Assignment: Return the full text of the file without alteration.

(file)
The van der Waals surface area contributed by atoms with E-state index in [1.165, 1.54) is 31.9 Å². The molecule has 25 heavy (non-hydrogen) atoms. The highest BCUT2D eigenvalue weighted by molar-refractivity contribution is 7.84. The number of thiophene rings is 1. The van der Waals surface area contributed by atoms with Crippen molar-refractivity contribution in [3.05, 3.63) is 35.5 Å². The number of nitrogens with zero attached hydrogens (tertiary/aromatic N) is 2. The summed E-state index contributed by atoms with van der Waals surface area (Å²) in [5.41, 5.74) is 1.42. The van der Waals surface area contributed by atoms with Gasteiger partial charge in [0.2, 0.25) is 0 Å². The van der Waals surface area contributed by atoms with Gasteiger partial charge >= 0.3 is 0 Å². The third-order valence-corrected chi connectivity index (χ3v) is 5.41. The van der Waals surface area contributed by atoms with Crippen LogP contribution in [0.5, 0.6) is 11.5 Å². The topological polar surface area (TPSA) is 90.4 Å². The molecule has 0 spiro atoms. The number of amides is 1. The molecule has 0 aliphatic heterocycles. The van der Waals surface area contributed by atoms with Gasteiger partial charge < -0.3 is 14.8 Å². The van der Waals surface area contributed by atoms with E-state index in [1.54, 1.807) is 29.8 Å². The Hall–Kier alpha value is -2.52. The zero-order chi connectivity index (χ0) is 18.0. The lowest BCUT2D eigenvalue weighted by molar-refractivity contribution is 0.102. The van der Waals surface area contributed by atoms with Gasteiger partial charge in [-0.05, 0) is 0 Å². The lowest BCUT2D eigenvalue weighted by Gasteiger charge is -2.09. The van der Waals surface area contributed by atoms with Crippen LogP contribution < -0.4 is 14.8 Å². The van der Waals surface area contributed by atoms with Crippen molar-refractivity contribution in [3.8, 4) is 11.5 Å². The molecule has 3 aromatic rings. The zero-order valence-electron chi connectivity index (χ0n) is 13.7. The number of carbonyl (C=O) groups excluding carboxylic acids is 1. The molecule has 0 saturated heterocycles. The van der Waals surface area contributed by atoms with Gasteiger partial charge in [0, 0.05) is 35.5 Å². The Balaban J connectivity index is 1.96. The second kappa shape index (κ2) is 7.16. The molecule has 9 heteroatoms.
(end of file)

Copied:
The van der Waals surface area contributed by atoms with E-state index in [1.165, 1.54) is 31.9 Å². The molecule has 25 heavy (non-hydrogen) atoms. The highest BCUT2D eigenvalue weighted by molar-refractivity contribution is 7.84. The number of thiophene rings is 1. The van der Waals surface area contributed by atoms with Crippen molar-refractivity contribution in [3.05, 3.63) is 35.5 Å². The number of nitrogens with zero attached hydrogens (tertiary/aromatic N) is 2. The summed E-state index contributed by atoms with van der Waals surface area (Å²) in [5.41, 5.74) is 1.42. The van der Waals surface area contributed by atoms with Gasteiger partial charge in [0.2, 0.25) is 0 Å². The van der Waals surface area contributed by atoms with Gasteiger partial charge >= 0.3 is 0 Å². The third-order valence-corrected chi connectivity index (χ3v) is 5.41. The van der Waals surface area contributed by atoms with Crippen LogP contribution in [0.5, 0.6) is 11.5 Å². The topological polar surface area (TPSA) is 90.4 Å². The molecule has 0 spiro atoms. The number of amides is 1. The molecule has 0 aliphatic heterocycles. The van der Waals surface area contributed by atoms with Gasteiger partial charge < -0.3 is 14.8 Å². The van der Waals surface area contributed by atoms with E-state index in [1.54, 1.807) is 29.8 Å². The Hall–Kier alpha value is -2.52. The zero-order chi connectivity index (χ0) is 18.0. The lowest BCUT2D eigenvalue weighted by molar-refractivity contribution is 0.102. The van der Waals surface area contributed by atoms with Gasteiger partial charge in [-0.05, 0) is 0 Å². The lowest BCUT2D eigenvalue weighted by Gasteiger charge is -2.09. The van der Waals surface area contributed by atoms with Crippen LogP contribution < -0.4 is 14.8 Å². The van der Waals surface area contributed by atoms with Crippen molar-refractivity contribution in [3.8, 4) is 11.5 Å². The molecule has 3 aromatic rings. The zero-order valence-electron chi connectivity index (χ0n) is 13.7. The number of carbonyl (C=O) groups excluding carboxylic acids is 1. The molecule has 0 saturated heterocycles. The van der Waals surface area contributed by atoms with Gasteiger partial charge in [0, 0.05) is 35.5 Å². The Balaban J connectivity index is 1.96. The second kappa shape index (κ2) is 7.16. The molecule has 9 heteroatoms.